Public welfare

Government debt aims to save society and improve public welfare: minister

Even if we have a deficit, we may still owe, but it’s to save society and the economy

Jakarta (ANTARA) – Finance Minister Sri Mulyani Indrawati has said government debt is a step to save society and help the community thrive amid the COVID-19 pandemic crisis.

“Although we have a deficit, we may still owe, but it is to save the society and the economy,” the minister said during the CNBC Economic Outlook 2022 in Jakarta on Tuesday.

Indrawati explained that the debt step was taken due to the fact that the state budget was not sound.

The unhealthy state budget is caused by state revenues which have fallen by 18% as business and economic activities have come to a standstill due to mobility restrictions.

On the other hand, the government must meet the needs of people who face health threats and who are made redundant through government spending.

It was in this context that the government widened the deficit, starting from a maximum of 3% of gross domestic product, which was then allowed to exceed 3% according to Law No. 2 of 2020.

“That’s why we say our deficit can be more than 3%, and that’s still less than 60% of the total state debt allowed by the state budget law,” Indrawati said.

The minister said the results of the debt included the capacity of health facilities, including the provision of hospitals, the creation of places of isolation and the provision of PCR, protective equipment, ventilators and vaccines .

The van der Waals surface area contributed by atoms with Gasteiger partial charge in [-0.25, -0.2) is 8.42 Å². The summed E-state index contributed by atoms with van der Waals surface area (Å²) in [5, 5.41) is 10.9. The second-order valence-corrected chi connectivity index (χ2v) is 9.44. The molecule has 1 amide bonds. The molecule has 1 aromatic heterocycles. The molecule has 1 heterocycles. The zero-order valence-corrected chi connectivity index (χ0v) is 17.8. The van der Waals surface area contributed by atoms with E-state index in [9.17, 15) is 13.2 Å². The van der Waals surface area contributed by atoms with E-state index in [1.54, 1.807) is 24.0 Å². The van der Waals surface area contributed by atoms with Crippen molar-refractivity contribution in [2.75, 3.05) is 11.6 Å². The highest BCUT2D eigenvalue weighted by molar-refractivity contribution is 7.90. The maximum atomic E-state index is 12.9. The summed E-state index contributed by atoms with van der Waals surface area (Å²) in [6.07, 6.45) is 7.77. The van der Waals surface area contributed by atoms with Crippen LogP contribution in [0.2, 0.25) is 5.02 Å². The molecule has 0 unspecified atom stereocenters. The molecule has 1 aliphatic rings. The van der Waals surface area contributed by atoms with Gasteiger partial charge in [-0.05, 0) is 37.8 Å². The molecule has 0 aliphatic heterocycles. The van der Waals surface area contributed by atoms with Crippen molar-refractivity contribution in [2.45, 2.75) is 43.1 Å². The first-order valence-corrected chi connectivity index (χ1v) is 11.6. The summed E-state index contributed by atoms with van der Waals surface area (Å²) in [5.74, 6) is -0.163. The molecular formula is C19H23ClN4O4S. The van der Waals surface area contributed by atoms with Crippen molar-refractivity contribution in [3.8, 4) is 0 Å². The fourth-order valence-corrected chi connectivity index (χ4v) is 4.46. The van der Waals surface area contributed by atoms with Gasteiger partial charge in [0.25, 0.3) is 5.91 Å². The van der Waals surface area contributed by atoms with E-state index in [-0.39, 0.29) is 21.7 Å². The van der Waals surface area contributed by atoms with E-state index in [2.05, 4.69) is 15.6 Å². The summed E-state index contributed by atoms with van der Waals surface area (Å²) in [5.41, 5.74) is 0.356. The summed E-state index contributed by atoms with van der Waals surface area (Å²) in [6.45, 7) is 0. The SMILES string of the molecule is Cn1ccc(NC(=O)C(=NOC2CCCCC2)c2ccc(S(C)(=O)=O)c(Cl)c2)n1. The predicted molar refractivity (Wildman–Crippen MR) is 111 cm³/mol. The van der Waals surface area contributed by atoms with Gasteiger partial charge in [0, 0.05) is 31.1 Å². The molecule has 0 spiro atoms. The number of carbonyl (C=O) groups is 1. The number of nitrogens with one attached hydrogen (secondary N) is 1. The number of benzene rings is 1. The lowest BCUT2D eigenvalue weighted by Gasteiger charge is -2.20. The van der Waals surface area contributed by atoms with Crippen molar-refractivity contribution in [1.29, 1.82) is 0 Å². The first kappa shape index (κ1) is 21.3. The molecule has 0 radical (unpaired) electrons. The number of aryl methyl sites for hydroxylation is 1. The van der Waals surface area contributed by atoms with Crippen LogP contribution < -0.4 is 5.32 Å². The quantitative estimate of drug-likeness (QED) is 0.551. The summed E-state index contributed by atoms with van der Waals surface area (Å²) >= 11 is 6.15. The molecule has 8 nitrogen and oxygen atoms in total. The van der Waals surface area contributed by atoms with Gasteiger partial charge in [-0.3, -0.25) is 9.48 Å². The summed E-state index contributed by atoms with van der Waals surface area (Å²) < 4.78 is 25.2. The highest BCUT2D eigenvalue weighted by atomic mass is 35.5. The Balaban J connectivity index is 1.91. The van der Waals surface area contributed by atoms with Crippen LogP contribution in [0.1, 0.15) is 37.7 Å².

The government will then assume the costs for those affected by COVID-19 who require hospitalization.

The budget is about Rs 220 trillion, Indrawati noted.

In addition, the government provides social support in the form of the Family Hope Program (PKH), basic food aid, direct cash aid, aid to MSME actors, microcredit program (KUR), etc.

However, Indrawati said that as the economic recovery continues to strengthen, the debt will decline, as the government can repay the debt when state revenues start to rise.

Revenues, which had fallen 18% in 2020, started to climb more than 20% last year and until the second week of this year were already above 30%.

“We can get income when the economy recovers. That’s what we use to pay debts,” she said.

The minister assured that Indonesia’s debt was still quite low compared to G20 member countries, from India as an emerging country to the United States, including Britain, France and India. Germany as a developed country.

“As for 40% or 41% debt (Indonesia), advanced countries, such as the United States, France, England and Germany, are all already above 60% and even at above 100%,” she noted.

Government debt up to the end of January 2022 stood at Rp 6,919.15 trillion, an increase of Rp 10.28 trillion from the previous month or Rp 686.01 trillion from the same period Last year.

This nominal debt has increased, but the debt-to-GDP ratio has fallen to 39.36% from 41% in December 2021 or 40.28% in January 2021.